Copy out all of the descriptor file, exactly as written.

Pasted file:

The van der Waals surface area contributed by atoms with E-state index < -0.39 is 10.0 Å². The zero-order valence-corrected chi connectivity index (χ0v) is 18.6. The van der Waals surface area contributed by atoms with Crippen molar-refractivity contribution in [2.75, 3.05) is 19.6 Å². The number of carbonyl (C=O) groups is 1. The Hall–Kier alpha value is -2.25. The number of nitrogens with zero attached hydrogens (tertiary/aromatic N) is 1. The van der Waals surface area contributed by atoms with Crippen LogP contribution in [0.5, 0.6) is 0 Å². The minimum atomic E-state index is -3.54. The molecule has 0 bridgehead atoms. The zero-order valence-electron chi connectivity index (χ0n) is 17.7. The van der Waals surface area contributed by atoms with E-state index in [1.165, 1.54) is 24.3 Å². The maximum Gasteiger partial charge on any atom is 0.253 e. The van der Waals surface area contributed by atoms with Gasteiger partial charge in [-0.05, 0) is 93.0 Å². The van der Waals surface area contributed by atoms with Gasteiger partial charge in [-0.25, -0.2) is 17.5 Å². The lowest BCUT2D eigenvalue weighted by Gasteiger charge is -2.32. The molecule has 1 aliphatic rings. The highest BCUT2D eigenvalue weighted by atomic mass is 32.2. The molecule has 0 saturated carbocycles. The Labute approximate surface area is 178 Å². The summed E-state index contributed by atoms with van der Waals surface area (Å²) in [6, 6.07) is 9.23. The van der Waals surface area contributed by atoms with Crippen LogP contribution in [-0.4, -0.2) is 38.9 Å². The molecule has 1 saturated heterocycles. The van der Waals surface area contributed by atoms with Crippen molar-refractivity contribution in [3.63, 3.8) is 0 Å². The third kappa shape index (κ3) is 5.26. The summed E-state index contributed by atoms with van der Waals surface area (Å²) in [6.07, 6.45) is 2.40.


The van der Waals surface area contributed by atoms with E-state index < -0.39 is 10.0 Å². The zero-order valence-corrected chi connectivity index (χ0v) is 18.6. The van der Waals surface area contributed by atoms with Crippen molar-refractivity contribution in [2.75, 3.05) is 19.6 Å². The number of carbonyl (C=O) groups is 1. The Hall–Kier alpha value is -2.25. The number of nitrogens with zero attached hydrogens (tertiary/aromatic N) is 1. The van der Waals surface area contributed by atoms with Crippen LogP contribution in [0.5, 0.6) is 0 Å². The minimum atomic E-state index is -3.54. The molecule has 0 bridgehead atoms. The zero-order valence-electron chi connectivity index (χ0n) is 17.7. The van der Waals surface area contributed by atoms with E-state index in [1.165, 1.54) is 24.3 Å². The maximum Gasteiger partial charge on any atom is 0.253 e. The van der Waals surface area contributed by atoms with Gasteiger partial charge in [-0.05, 0) is 93.0 Å². The van der Waals surface area contributed by atoms with Gasteiger partial charge in [-0.25, -0.2) is 17.5 Å². The lowest BCUT2D eigenvalue weighted by Gasteiger charge is -2.32. The molecule has 1 aliphatic rings. The highest BCUT2D eigenvalue weighted by atomic mass is 32.2. The molecule has 0 saturated carbocycles. The Labute approximate surface area is 178 Å². The summed E-state index contributed by atoms with van der Waals surface area (Å²) in [6, 6.07) is 9.23. The van der Waals surface area contributed by atoms with Crippen LogP contribution in [-0.4, -0.2) is 38.9 Å². The molecule has 1 saturated heterocycles. The van der Waals surface area contributed by atoms with Crippen molar-refractivity contribution in [3.63, 3.8) is 0 Å². The third kappa shape index (κ3) is 5.26. The summed E-state index contributed by atoms with van der Waals surface area (Å²) in [6.07, 6.45) is 2.40.